It’s the afternoon of 24th February and I’m sat on the porch of my hut, which is overlooking the DMT’s (Dive Master Trainees) gallivanting around in the Davy Jones’ Locker resort pool, tanks and masks on, blowing air bubbles to the surface. Despite a growing envy, I sit here dreaming of life underwater and reflecting on the steps I took to becoming a certified Open Water Diver.
Although I knew I wanted to conquer my fear of the sea on this trip, I hadn’t realised that it would be in Thailand in the first week of a fifteen week tour of South East Asia, Sri Lanka and India. Having asked an STA Travel agent in Bangkok to recommend beach activities for us to do for the last 9 days before we depart for Cambodia, he recommended this with all his heart. After much deliberation, we decided to jump right in at the deep end and book there and then.
Two days later we were boarding the air-conditioned overnight bus to Koh Tao, a trip that consisted of nine hours on a bus and another two on a ferry. The bus was much more comfortable than I had anticipated and after what felt like only a couple of hours it, we were pulling into the ferry port. Once we reached the port, we had to queue once to have our tickets reconfirmed and another time to board the ferry.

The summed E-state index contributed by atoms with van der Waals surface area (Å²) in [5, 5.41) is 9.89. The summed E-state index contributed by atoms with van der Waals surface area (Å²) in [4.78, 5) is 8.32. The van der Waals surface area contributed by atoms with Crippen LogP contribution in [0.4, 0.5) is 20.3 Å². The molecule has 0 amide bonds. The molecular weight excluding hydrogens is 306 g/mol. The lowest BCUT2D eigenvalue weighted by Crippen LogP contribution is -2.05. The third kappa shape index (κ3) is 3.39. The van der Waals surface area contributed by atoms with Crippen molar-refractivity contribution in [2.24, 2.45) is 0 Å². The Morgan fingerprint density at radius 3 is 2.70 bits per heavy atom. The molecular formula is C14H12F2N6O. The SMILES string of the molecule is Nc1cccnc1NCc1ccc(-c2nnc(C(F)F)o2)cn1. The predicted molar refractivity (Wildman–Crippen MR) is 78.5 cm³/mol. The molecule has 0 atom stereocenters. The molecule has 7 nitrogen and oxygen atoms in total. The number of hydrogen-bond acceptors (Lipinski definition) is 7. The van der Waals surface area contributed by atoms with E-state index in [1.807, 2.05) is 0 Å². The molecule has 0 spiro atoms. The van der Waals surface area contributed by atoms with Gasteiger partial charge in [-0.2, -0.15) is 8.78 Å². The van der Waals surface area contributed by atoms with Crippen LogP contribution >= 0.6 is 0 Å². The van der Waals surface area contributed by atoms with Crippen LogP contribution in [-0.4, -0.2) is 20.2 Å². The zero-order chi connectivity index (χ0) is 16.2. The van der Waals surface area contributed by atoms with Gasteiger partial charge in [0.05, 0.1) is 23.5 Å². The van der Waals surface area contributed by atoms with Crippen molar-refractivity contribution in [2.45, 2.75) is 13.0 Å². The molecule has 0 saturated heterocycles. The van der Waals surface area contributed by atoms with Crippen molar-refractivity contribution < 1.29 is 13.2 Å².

Now I’ll skip to the good bit, as I’m sure you don’t want to hear the ins and outs of the rest of the journey; but I will say that if you are planning on taking a trip down to the islands, be prepared for a long trip – and if you suffer from sea sickness, dose up on those tablets – I have never seen so many people being sick into plastic bags at the back of a boat before (us included!)
So, what does a PADI Open Water Diving course consist of? I hear you ask. In short – you’ll be learning a whole range of underwater and surface skills, which will enable you to dive safely to a maximum depth of 18 meters. You’ll also be learning the safety standards in the classroom before hitting the pool for a few hours to practice. The theory is followed by an exam, after which you’ll jump on a boat to sea and commence your dives.